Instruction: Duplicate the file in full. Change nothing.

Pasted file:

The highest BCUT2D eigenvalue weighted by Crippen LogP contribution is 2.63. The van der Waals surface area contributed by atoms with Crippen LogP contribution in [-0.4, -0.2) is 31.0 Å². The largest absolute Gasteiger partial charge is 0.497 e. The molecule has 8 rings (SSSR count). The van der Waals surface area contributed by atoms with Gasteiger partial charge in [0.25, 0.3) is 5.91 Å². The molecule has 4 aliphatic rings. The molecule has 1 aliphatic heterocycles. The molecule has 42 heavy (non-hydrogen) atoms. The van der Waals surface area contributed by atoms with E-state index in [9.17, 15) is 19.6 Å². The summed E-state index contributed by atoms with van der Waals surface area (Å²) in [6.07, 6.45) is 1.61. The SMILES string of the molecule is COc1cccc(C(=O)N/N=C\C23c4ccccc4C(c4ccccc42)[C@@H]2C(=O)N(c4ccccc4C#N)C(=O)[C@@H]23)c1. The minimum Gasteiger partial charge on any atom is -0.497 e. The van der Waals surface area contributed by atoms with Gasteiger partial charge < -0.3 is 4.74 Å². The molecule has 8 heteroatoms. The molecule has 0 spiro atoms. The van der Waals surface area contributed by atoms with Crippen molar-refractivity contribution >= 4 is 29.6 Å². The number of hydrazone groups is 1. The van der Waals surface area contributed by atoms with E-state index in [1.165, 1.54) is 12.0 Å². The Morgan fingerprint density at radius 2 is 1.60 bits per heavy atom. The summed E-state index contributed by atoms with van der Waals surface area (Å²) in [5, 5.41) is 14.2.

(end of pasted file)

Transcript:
The highest BCUT2D eigenvalue weighted by Crippen LogP contribution is 2.63. The van der Waals surface area contributed by atoms with Crippen LogP contribution in [-0.4, -0.2) is 31.0 Å². The largest absolute Gasteiger partial charge is 0.497 e. The molecule has 8 rings (SSSR count). The van der Waals surface area contributed by atoms with Gasteiger partial charge in [0.25, 0.3) is 5.91 Å². The molecule has 4 aliphatic rings. The molecule has 1 aliphatic heterocycles. The molecule has 42 heavy (non-hydrogen) atoms. The van der Waals surface area contributed by atoms with E-state index in [9.17, 15) is 19.6 Å². The summed E-state index contributed by atoms with van der Waals surface area (Å²) in [6.07, 6.45) is 1.61. The SMILES string of the molecule is COc1cccc(C(=O)N/N=C\C23c4ccccc4C(c4ccccc42)[C@@H]2C(=O)N(c4ccccc4C#N)C(=O)[C@@H]23)c1. The minimum Gasteiger partial charge on any atom is -0.497 e. The van der Waals surface area contributed by atoms with Gasteiger partial charge < -0.3 is 4.74 Å². The molecule has 8 heteroatoms. The molecule has 0 spiro atoms. The van der Waals surface area contributed by atoms with Crippen molar-refractivity contribution >= 4 is 29.6 Å². The number of hydrazone groups is 1. The van der Waals surface area contributed by atoms with E-state index in [1.165, 1.54) is 12.0 Å². The Morgan fingerprint density at radius 2 is 1.60 bits per heavy atom. The summed E-state index contributed by atoms with van der Waals surface area (Å²) in [5, 5.41) is 14.2.